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It's totally clear until that step 3. There's no mention of cutting threads, and the drawing would seem to put the lock nut against the plate and the frame, but there's no mention of which way to tighten the lock nut...it could spin up against the bracket plate and not be able to turn in the drilled hole in the frame, it seems....following those instructions.

Say, you hit the 85 ft. lbs torque within a half a rotation of the bolt...
because of the lock nut.
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Old 09-30-2011, 02:12 PM   #7
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Here's some pics that may help.

Tools: I like to be self-sufficient, the tools I used to set things up go with me on the road.
A box end wrench or socket that fits ball nut. Ball shouldn't come loose, but...
A box or open end wrench and a big crescent wrench that fits ball mount attaching bolts
The crescent wrench needs to fit outer nut on cam yoke arm also
These are pretty much single purpose tools for me that supplement a standard tool kit.

A half day is a fair estimate to install and adjust, access to a big open parking lot for the final adjustments is beneficial. Don't plan anything else for that day. ;-)

The cam yoke arm bracket is attached to the box frame with 2 self-threading bolts. The back side of the bracket is secured with a bolt that jams against the frame and is locked with a nut. See pics

Before I drilled for the self-threading bolts, I assembled everything "finger tight". The yoke arms were loosely adjusted mid-way and the spring bars in place with minimal tension. I then pulled forward about 100' along a stripe line in the parking lot to get everything in a straight line, made sure the spring bar saddles were seated squarely on the cams, and then drilled and installed the 2 bolts on each side securing the brackets. I then went back and refined all the adjustments securing everything as I went.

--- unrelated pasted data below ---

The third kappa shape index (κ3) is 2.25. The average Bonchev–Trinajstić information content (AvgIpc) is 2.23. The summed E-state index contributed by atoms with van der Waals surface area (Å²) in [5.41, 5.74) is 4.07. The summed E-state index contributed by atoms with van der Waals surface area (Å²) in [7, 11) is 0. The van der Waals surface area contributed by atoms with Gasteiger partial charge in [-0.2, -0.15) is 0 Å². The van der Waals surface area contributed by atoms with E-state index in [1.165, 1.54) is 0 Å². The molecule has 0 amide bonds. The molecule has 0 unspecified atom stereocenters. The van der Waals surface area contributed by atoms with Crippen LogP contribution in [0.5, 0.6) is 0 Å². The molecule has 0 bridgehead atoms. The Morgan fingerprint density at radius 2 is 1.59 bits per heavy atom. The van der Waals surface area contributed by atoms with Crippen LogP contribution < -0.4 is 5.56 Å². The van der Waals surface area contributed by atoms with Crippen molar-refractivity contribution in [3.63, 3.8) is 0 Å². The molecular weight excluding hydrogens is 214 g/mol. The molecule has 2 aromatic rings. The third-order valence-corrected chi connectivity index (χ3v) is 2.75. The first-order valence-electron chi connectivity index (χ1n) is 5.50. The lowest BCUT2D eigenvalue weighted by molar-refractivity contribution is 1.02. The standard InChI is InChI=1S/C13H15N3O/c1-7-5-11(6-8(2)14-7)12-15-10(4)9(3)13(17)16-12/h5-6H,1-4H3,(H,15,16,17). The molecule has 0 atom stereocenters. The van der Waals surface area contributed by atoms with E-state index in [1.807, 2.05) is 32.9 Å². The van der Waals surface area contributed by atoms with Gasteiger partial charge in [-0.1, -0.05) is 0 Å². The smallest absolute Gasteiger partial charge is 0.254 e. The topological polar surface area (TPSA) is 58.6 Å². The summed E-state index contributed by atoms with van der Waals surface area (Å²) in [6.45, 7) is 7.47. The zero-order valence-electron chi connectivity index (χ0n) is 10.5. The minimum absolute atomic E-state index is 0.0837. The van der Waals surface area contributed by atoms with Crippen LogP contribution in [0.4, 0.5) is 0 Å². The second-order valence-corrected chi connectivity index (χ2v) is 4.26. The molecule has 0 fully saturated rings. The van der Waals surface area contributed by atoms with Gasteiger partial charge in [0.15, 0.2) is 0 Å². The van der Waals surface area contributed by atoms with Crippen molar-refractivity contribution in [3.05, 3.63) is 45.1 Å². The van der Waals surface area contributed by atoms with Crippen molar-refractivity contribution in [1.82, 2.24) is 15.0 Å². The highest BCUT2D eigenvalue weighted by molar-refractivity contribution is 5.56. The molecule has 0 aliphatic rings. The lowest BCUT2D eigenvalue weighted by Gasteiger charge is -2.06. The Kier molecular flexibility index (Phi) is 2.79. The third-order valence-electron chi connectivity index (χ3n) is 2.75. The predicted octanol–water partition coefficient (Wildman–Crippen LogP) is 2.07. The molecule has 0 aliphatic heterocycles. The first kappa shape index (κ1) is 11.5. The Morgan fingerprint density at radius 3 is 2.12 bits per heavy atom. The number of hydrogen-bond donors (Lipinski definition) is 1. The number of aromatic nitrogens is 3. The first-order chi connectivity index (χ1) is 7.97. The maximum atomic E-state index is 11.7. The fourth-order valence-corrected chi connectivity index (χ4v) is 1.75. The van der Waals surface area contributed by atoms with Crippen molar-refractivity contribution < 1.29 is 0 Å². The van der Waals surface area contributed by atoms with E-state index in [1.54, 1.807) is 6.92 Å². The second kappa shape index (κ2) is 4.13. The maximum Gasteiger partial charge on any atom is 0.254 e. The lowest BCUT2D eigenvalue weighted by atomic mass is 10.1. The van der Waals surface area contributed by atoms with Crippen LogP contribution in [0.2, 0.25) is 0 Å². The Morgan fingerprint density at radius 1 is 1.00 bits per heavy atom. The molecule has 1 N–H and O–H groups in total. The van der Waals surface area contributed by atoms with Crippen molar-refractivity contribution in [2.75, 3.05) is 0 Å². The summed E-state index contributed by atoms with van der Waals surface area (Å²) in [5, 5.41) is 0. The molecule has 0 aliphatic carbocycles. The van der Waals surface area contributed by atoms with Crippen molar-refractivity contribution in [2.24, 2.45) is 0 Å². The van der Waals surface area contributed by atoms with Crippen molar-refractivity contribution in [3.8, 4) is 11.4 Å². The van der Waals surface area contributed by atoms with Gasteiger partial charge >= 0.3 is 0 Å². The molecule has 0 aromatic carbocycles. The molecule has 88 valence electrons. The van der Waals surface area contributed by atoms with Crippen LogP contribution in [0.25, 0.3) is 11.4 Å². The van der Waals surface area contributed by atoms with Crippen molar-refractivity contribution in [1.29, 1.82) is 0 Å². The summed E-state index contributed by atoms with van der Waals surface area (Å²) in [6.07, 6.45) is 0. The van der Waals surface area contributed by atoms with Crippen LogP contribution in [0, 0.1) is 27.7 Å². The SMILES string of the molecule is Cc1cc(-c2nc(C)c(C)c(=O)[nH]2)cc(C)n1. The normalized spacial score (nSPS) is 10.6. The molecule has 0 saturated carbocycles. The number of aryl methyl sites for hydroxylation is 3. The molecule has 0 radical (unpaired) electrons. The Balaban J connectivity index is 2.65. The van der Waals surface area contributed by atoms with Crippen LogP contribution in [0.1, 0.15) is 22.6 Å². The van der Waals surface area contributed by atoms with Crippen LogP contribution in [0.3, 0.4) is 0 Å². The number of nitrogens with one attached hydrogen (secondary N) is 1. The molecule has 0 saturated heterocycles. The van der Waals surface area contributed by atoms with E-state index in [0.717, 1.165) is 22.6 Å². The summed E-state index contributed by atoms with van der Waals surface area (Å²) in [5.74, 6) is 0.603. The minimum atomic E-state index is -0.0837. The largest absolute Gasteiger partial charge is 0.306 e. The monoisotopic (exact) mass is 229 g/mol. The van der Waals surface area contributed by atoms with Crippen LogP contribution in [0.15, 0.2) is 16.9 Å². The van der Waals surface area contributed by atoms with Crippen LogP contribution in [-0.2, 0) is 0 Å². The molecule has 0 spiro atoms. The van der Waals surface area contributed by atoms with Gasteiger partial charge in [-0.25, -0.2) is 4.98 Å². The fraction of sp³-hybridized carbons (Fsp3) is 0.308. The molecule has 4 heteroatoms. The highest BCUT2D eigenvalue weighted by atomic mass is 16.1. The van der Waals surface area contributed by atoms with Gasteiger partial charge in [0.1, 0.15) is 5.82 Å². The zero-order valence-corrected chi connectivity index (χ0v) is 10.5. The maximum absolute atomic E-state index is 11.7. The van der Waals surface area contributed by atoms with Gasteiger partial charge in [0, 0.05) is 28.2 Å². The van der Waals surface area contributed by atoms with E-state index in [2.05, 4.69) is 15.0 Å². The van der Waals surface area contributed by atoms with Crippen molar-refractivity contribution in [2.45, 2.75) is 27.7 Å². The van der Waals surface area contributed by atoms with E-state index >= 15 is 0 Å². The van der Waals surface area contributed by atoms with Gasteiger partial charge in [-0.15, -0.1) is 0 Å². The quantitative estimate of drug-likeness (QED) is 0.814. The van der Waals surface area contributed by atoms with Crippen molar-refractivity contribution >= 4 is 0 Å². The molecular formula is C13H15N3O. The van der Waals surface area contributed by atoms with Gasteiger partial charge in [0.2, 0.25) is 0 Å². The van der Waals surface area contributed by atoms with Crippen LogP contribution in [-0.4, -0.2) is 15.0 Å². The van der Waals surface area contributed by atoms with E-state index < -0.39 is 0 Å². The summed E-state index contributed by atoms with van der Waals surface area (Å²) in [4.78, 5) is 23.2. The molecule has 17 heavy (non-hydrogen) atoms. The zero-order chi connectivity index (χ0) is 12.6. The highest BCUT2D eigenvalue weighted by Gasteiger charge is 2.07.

When done, the TV and TT will be essentially level fore to aft. I found the 4th link on the chain to be correct for me, the spring bars are essentially parallel to the frame with about 1.5" of deflection. With the rig in a straight line, ensure the cam yoke arms are adjusted so the saddles are squarely over the cams with the springs under normal tension. Note: I replaced the stock 1200# bars with 800# bars as I found the former too stiff. I then made a trip to the Cat Scales to dial in the ball angle to get the best weight distribution.

If your TV has a self leveling feature, be sure to turn it off before starting the adjustments.
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Old 09-30-2011, 03:43 PM   #8
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Thanks for the hints. I got an email back from Reese techs, saying the nuts and washers are for C channel frames. Whatever those are.

So looks like I need to buy a drill, too.
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Old 09-30-2011, 05:10 PM   #9
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Went right by me too...
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Old 09-30-2011, 06:41 PM   #10
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Quote:
Originally Posted by Gringo
Thanks for the hints. I got an email back from Reese techs, saying the nuts and washers are for C channel frames. Whatever those are.

So looks like I need to buy a drill, too.
You should have these instructions packed with the hitch parts. If not, PM me and I'll email you a copy... There are some bolts, nuts and washers used with a C channel since you can get to the back side of those. You must use the self tapping bolts on the square tubing ours are made of. In both cases the bolt and jam nut are used on the back side. Also note there is a preferred orientation for the mounting plate, but they can be reversed if something else on the frame interferes with it's needed placement.

If you get a stout enough cordless drill, you can always use it to set and park your corner stabilizers (note: I did not call them jacks ;-) ).